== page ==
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TravelCalculating break-even points on the Chase Sapphire Reserve

Calculating break-even points on the Chase Sapphire Reserve


The Chase Sapphire Reserve® is undoubtedly one of the best travel rewards cards, but deciding whether it makes financial sense to add it to or keep it in your wallet can be difficult. After all, the Chase Sapphire Reserve’s benefits provide different value to each cardholder.

In this article, I’ll consider several scenarios that may help you decide whether the Chase Sapphire Reserve is a good choice for you. First, I’ll compare the Chase Sapphire Reserve to the Chase Sapphire Preferred® Card, a similar card with slightly less-rewarding bonus categories and a significantly lower annual fee. Second, I’ll compare the Chase Sapphire Reserve to the Citi Double Cash® Card (see rates and fees), a card that earns up to 2% cash back on all purchases (1% when you buy and 1% as you pay) and doesn’t charge an annual fee.

Let’s get started.

Assumptions for this analysis

This analysis only considers the return you’d get through spending. As such, it doesn’t consider the value offered by other perks, such as lounge access and travel protections. Assuming you’ll get value from these benefits, your break-even point will be even lower than what’s calculated in this guide.

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Additionally, I won’t be using the published $550 annual fee on the Chase Sapphire Reserve. As you probably know, this card offers a $300 annual travel credit automatically applied to eligible purchases. So, my analysis will consider the Chase Sapphire Reserve’s effective annual fee to be $250 out of pocket. Likewise, I’ll consider the Chase Sapphire Preferred’s effective annual fee of $45 since it offers a $50 annual hotel credit for hotel accommodation purchases made through Chase Travel℠.

I’ll assume the purchases you make with your card are 50% dining at restaurants, 10% Chase Travel airline ticket purchases, 10% Chase Travel hotel accommodation and car rental purchases and 30% other travel purchases. However, I’ll assume you would have booked through another method besides Chase Travel for Citi Double Cash calculations. And for the Chase Sapphire Reserve, I’ll assume your travel credit applies to travel you didn’t book through Chase Travel.

Finally, I won’t include limited-time benefits in this analysis.

Related: Is the Chase Sapphire Reserve worth the annual fee?

Sapphire Reserve vs. Sapphire Preferred

To compare the Chase Sapphire Reserve to the Chase Sapphire Preferred, you can calculate a break-even point between the two cards. I’ll use the following numbers for the effective annual fees:

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  • Chase Sapphire Reserve: $250 ($550 minus the $300 travel credit)
  • Chase Sapphire Preferred: $45 ($95 minus the $50 Chase Travel hotel credit)

This leaves a difference of $205.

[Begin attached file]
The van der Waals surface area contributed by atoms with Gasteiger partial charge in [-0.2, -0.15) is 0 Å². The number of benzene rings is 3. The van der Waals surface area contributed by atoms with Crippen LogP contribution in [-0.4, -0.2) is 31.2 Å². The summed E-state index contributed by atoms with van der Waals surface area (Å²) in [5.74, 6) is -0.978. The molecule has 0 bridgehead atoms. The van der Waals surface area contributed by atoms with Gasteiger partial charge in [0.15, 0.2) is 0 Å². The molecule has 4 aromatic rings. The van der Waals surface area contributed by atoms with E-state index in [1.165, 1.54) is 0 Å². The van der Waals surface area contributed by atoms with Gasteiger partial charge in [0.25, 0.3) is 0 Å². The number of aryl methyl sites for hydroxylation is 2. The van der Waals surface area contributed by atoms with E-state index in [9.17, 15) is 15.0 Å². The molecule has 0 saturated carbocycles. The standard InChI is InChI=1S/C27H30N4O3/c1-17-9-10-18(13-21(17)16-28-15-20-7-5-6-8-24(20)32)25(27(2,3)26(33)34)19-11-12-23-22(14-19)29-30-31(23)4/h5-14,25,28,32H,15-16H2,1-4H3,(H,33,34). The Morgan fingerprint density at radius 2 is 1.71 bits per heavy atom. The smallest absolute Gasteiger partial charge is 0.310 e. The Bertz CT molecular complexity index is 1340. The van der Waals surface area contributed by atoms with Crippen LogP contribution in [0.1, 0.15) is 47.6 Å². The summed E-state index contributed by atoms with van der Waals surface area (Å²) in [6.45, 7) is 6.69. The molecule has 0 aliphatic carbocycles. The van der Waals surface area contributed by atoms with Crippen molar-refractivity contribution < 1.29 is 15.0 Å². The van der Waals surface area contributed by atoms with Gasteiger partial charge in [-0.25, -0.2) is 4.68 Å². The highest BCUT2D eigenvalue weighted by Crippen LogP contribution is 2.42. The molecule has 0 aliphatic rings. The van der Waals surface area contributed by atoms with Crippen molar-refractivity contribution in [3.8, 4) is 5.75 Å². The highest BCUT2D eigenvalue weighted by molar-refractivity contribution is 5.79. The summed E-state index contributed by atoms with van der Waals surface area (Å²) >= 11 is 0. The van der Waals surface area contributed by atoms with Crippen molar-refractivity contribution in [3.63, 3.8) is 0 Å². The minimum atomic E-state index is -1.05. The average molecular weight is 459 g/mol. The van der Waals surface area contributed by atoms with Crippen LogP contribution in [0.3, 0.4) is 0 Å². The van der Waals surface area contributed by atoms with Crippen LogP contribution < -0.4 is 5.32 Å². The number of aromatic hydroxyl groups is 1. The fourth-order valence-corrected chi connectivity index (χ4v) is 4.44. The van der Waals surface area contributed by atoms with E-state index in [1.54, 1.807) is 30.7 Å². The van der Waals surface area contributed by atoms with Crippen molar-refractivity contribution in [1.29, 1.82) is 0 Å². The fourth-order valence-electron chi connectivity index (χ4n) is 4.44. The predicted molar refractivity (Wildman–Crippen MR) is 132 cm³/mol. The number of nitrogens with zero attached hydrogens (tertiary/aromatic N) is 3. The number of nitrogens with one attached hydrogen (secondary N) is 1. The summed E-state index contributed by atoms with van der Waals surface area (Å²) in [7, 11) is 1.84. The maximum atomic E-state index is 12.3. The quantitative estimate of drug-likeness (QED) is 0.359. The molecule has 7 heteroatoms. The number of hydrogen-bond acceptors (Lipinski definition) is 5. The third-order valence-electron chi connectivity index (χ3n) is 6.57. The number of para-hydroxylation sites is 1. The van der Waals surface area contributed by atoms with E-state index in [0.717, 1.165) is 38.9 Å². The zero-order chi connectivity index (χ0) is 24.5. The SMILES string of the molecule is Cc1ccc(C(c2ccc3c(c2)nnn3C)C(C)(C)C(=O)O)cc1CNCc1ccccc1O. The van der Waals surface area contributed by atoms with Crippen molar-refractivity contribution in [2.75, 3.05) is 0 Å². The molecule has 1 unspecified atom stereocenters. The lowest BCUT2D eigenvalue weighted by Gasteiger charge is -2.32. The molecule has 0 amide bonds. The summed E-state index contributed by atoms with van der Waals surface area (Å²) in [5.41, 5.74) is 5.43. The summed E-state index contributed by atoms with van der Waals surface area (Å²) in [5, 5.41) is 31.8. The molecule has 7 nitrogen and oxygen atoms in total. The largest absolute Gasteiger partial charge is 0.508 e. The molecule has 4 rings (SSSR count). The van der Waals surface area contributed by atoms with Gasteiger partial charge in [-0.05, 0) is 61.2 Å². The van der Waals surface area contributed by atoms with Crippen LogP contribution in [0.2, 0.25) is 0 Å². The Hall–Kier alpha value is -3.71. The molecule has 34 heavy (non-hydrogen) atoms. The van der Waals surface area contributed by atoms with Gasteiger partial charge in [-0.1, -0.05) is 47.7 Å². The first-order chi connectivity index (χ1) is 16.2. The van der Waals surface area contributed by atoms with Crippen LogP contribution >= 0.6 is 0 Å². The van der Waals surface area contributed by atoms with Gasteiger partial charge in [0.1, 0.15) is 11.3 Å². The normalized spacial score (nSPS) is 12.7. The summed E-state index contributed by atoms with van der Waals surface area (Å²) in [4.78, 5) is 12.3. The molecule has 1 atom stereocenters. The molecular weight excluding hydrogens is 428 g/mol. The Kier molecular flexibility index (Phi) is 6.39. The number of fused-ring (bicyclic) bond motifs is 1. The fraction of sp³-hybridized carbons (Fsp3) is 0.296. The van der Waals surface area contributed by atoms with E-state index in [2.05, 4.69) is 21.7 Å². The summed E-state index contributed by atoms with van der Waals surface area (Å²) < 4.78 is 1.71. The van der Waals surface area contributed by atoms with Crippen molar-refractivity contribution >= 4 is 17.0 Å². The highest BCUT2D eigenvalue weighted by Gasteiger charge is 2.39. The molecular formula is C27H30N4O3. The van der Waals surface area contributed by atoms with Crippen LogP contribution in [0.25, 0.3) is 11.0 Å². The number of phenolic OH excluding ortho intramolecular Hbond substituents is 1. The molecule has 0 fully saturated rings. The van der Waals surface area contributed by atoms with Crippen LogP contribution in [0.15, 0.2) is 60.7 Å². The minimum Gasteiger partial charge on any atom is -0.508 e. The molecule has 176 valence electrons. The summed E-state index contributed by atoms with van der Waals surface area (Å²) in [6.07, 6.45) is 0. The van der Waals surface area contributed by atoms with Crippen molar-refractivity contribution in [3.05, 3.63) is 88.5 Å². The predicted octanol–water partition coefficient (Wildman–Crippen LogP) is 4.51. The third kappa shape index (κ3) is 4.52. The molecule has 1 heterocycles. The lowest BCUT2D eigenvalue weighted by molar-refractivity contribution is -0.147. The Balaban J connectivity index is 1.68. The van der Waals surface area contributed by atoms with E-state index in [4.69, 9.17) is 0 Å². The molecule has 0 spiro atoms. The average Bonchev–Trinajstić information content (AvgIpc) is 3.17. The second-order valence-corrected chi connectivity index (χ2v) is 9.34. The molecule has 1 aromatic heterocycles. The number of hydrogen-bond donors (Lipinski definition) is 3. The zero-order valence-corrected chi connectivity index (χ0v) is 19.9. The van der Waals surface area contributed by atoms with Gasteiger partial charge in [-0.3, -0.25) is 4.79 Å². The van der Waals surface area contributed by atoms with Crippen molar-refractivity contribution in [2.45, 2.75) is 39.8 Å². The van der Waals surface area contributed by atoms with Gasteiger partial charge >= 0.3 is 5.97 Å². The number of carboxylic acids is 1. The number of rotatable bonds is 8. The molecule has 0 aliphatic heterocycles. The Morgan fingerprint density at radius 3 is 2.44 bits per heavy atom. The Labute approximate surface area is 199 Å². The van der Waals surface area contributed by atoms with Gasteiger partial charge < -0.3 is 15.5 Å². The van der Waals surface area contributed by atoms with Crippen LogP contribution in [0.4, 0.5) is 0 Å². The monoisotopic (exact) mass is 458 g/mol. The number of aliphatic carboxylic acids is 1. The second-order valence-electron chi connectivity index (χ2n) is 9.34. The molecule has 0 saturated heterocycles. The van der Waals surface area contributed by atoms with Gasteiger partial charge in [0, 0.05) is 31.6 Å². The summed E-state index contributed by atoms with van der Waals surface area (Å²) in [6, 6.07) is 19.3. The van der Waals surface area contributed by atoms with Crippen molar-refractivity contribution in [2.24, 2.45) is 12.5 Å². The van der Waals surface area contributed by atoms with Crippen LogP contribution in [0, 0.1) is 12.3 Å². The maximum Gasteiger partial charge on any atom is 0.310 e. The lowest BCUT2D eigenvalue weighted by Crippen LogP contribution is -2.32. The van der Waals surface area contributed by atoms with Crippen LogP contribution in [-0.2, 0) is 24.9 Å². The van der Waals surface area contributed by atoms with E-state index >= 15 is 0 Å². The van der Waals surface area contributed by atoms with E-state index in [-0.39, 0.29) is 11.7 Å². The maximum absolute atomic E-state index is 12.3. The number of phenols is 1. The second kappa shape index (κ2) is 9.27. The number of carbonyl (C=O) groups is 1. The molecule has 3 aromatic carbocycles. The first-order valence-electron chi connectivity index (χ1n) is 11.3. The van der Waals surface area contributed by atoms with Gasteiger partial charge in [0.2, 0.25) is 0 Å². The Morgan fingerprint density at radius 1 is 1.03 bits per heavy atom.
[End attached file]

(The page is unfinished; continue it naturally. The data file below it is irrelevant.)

You also have to consider the bonus points. With the Chase Sapphire Reserve, you’ll earn 10 points per dollar spent on Chase Travel hotel accommodation and car rental purchases, 5 points per dollar spent on Chase Travel airline ticket purchases, 3 points per dollar spent on other travel purchases (excluding purchases covered by the $300 travel credit) and 3 points per dollar spent on dining purchases at restaurants.

Meanwhile, the Chase Sapphire Preferred awards 5 points per dollar spent on Chase Travel purchases (excluding purchases covered by the $50 hotel credit), 3 points per dollar spent on dining purchases at restaurants and 2 points per dollar spent on other travel purchases.

THE POINTS GUY

The calculations below are from TPG and not provided by the issuer. But in short, the value of points we would earn with each card, given the spending breakdown defined above minus each card’s effective annual fee, should be equal.

Related: 5 things to do once you get your Chase Sapphire Reserve

If you use TPG’s valuations

The calculations in this section assume you get 2.05 cents per point of value from your Chase Ultimate Rewards points by transferring them to airline or hotel partners. If you use TPG’s valuation of Chase Ultimate Rewards points at 2.05 cents per point, you’ll find the break-even point in annual spending is $13,312.50.

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Here’s a look at how the points earned and the value of the points earned would compare for the two cards given a year of spending according to our assumptions:

Purchase type Spending amount Points earned Value of points earned
Dining at restaurants $6,656.25 19,969 $409
Chase Travel $2,662.50 (half on hotels and car rentals and half on flights for Sapphire Reserve) Sapphire Reserve: 19,969

Sapphire Preferred: 13,063

Sapphire Reserve: $409

Sapphire Preferred: $268

Other travel $3,993.75 Sapphire Reserve: 11,081

Sapphire Preferred: 7,988

Sapphire Reserve: $227

Sapphire Preferred: $164

Total $13,312 Sapphire Reserve: 51,019

Sapphire Preferred: 41,020

Sapphire Reserve: $1,046

Sapphire Preferred: $841

At this spending level, earning 9,999 more Ultimate Rewards points on the Chase Sapphire Reserve will cover the additional $205 annual fee. As a reminder for those checking my math at home, you don’t earn points on the amount covered by the Chase Sapphire Reserve’s $300 travel credit and the Chase Sapphire Preferred’s $50 Chase Travel hotel credit.

Verdict: Based on these assumptions, if you spend at least $13,312.50 per year with your card, you’re better off with the Chase Sapphire Reserve regarding award earnings. This equates to an average of $1,109 or more in spending per month.

If you book through Chase Travel

You’ll get a slightly different break-even point if you redeem your points by booking travel through the Chase Travel portal. After all, Chase Sapphire Reserve cardholders can redeem for travel booked through the portal at a rate of 1.5 cents per point, whereas Chase Sapphire Preferred cardholders can only redeem at a rate of 1.25 cents per point.